The Goal Is to Always Do What Is in The Best Interest of The Child
Divorce, custody battles, court appearances, lawyers, division of assets, unhappy children and the list goes on. You would think it could not get any worse. Then comes along COVID19 and border closures.
Current times are uncertain due to COVID19 and we all must do our best to remember how this can impact on how you need to deal with your Parenting Plans and your legal obligations.
Below is some basic information to keep you on the right side of the law.
- Parenting Orders
Court orders that have been made are still in force, however, during this pandemic, situations might come up that make it very hard to follow the orders.
If it is safe to do so, talk to the other parent to try to find a solution to these situations. If orders cannot be followed, one should try to follow the spirit of the orders and make sure that any alternative arrangements are in the best interests of the children.
If a change is needed in court orders temporarily and a mutual agreement can be reached, then there is no need to go to court to have the orders changed. Parents can make a formal agreement; this is called a parenting plan.
A parenting plan can change existing parenting orders if it becomes impossible to follow the orders. A parenting plan:
- Must be in writing, signed and dated. If the parties cannot sign it, then it should agree by email, text message, WhatsApp, or other written electronic means.
- Can be changed by another signed written agreement.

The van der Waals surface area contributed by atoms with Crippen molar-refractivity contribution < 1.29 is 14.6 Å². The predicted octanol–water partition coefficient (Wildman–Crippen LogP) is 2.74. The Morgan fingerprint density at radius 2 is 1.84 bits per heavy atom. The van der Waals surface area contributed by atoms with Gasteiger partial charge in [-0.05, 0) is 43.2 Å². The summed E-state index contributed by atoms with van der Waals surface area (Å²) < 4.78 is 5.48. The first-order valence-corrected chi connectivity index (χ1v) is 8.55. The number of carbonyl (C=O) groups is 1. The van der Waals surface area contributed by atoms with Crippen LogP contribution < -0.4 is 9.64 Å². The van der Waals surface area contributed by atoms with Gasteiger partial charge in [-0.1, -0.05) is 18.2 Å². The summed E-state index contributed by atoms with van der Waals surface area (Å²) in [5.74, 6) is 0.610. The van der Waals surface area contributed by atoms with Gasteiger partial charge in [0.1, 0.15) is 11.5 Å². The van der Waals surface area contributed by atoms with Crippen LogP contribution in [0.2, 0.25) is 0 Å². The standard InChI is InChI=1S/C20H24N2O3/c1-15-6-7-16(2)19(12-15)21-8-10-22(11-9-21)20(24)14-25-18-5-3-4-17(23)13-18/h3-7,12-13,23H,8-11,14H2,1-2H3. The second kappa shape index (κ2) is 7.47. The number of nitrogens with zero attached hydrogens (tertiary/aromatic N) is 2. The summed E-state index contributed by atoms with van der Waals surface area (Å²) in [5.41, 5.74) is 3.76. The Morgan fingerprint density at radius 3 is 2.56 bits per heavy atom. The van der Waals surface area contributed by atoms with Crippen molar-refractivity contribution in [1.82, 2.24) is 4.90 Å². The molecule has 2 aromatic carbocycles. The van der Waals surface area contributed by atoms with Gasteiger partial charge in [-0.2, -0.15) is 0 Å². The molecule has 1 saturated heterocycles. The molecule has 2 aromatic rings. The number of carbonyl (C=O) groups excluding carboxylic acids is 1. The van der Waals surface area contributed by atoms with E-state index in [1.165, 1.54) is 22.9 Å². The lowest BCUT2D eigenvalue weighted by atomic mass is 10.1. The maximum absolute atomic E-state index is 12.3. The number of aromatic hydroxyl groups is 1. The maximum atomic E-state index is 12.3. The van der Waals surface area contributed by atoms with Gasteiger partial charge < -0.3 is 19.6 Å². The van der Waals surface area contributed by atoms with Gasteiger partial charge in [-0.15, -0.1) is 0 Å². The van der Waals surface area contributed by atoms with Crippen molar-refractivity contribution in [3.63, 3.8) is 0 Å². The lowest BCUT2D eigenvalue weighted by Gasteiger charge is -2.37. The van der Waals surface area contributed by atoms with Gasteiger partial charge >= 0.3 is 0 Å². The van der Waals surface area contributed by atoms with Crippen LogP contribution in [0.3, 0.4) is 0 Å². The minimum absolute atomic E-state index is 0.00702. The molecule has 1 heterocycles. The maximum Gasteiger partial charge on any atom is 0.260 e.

- Can also have an end date. For example, you might agree on a parenting plan that will be in place until the COVID-19 pandemic has ends, or until a self-isolating parent no longer needs to self-isolate.
- Urgent Cases
The Family Court of Australia and the Federal Circuit Court of Australia have formed a court list, that came into effect on 29th April 2020, dedicated to deal exclusively with urgent parenting-related disputes that have arisen due to the COVID-19 pandemic.
There has been a flood of urgent family law cases involving disputes over children since the COVID19 pandemic became a latent problem in Australia. There is more evidence of domestic violence cases and cases with problems about compliance with existing orders about access of parents to children.
The Courts have been overwhelmed with urgent cases. Some parents argue that the other parent is not adopting safe measures when spending time with their children, in some cases, children must travel interstate to spend time with a parent but each state has different restrictions and obligations regarding state travel.
It is essential that parents and carers act in the best interests of their children, that including assurance of the child/children’s safety.
Parents were encouraged by His Honour to “communicate with each other about their ability to comply with current orders and attempt to find a practical solution”. They were also encouraged to engage electronic mediation services to assist them to negotiate a solution to these difficulties. These should be considered sensibly and reasonably. Urgent cases will be “triaged” by a registrar and heard by a judge within 72 hours.
- Border Closures and Travel
If the border is closed and the child/ children usually live across the border, some States and Territories have made new rules about who can cross their borders. Parents might be able to travel across borders if you are following a court order. The rules are different across the states and territories.
One might find that either parent, cannot cross the border. Parents need to be as flexible as possible in these circumstances. If the children are with one parent, the other must try to arrange for them to stay in touch with the other parent by telephone, video or FaceTime chats, or email. You may also want to consider arranging “make-up time” for the other parent once border travel becomes possible again.
The above is not an exhaustive list and when in doubt, you should always seek legal advice from a trusted legal professional.
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